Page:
Nearly six months after change in its ownership, Thomas Cook India is exploring opportunities to expand its business beyond travel and foreign exchange services through acquisitions.
“We will look at a variety of opportunities related to travel, and therefore, aligned in our vision. We will broaden the scope of our search rather than saying it will only be a travel company,” Madhavan Menon, managing director, Thomas Cook India, told Business Standard.
Menon indicated the company would look at services areas to grow its business, but ruled out any investment plan in asset-heavy sectors such as hotels. “My majority shareholder is an investment company. They will always look at opportunities.”
In May, Fairbridge Capital, a fully-owned subsidiary of Toronto-based Fairfax Financial Holdings, picked up a 77.1 per cent stake in Thomas Cook India for Rs 810 crore.
According to the licensing agreement with its London-based parent, the company can use the brand name Thomas Cook till 2025 only. While the company’s strategy is to “milk the brand” as much as it can, in the meantime, it may also look at an early transition.
“Would I spend 21 years transitioning out of Thomas Cook, I am not too sure,” Menon said. The company also has an option to renegotiate an extension of the brand licensing agreement with its parent.
Besides, the company is planning to expand its franchise distribution network from 129 to 142 next year.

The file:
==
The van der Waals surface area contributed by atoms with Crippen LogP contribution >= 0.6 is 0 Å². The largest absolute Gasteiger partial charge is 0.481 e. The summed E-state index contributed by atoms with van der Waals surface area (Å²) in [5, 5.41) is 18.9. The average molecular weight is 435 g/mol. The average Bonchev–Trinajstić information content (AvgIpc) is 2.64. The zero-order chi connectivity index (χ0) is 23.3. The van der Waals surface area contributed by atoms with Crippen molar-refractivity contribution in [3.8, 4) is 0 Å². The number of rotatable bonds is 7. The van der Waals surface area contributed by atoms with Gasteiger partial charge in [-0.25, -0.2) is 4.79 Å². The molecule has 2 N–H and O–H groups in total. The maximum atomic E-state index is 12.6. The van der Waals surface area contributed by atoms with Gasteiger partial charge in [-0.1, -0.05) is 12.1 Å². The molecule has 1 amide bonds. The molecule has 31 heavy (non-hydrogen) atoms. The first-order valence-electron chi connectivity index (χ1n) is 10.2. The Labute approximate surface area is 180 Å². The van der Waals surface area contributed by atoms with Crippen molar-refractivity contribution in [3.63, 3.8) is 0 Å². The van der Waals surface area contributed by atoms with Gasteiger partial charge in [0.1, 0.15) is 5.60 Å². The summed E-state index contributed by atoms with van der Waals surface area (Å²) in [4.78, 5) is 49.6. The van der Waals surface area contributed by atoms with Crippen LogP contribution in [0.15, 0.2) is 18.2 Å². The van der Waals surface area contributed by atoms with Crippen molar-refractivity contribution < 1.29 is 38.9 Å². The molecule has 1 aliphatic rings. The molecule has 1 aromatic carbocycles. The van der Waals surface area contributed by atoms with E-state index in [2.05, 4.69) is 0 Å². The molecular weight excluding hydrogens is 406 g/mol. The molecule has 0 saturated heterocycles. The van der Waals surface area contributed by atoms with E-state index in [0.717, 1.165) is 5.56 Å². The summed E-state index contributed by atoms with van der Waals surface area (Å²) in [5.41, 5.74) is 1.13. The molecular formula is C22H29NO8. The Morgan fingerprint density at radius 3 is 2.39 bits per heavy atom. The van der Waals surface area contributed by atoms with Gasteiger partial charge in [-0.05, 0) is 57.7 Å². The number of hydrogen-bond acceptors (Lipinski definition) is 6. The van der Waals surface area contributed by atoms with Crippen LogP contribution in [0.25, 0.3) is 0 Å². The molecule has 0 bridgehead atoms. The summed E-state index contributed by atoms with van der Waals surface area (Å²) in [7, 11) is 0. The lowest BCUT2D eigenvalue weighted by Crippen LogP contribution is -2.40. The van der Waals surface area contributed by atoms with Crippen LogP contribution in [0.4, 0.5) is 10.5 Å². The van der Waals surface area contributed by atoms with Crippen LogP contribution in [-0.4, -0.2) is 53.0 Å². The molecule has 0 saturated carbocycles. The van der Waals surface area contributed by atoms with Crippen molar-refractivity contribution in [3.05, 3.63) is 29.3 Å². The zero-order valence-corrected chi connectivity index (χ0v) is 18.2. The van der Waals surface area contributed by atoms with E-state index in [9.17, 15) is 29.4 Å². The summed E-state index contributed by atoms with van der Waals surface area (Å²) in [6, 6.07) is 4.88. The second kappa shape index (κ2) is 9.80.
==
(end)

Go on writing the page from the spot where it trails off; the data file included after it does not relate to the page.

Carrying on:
Alongside, it is also ramping up its online platform, shifting some of its services on the web. For instance, the company is testing a model to book foreign exchange online and deliver it at the doorstep of the customer within 24 hours. Menon said the company could not invest in technology so far due to a variety of compulsions at the parent level.
“By recalibrating our technology and improving our product offering on the internet we will be able to balance our existing structure which is more brick and mortar,” he added.
“We may go for a refresh, but making a new film every year, I don’t think I have the money for that,” Menon said.
The company is trying to tap the opportunities in the leisure travel business. Currently, nearly 60 per cent of its business comes from foreign exchange.
“Forex is a mature business. Leisure travel will grow more aggressively from a smaller base,” Menon added.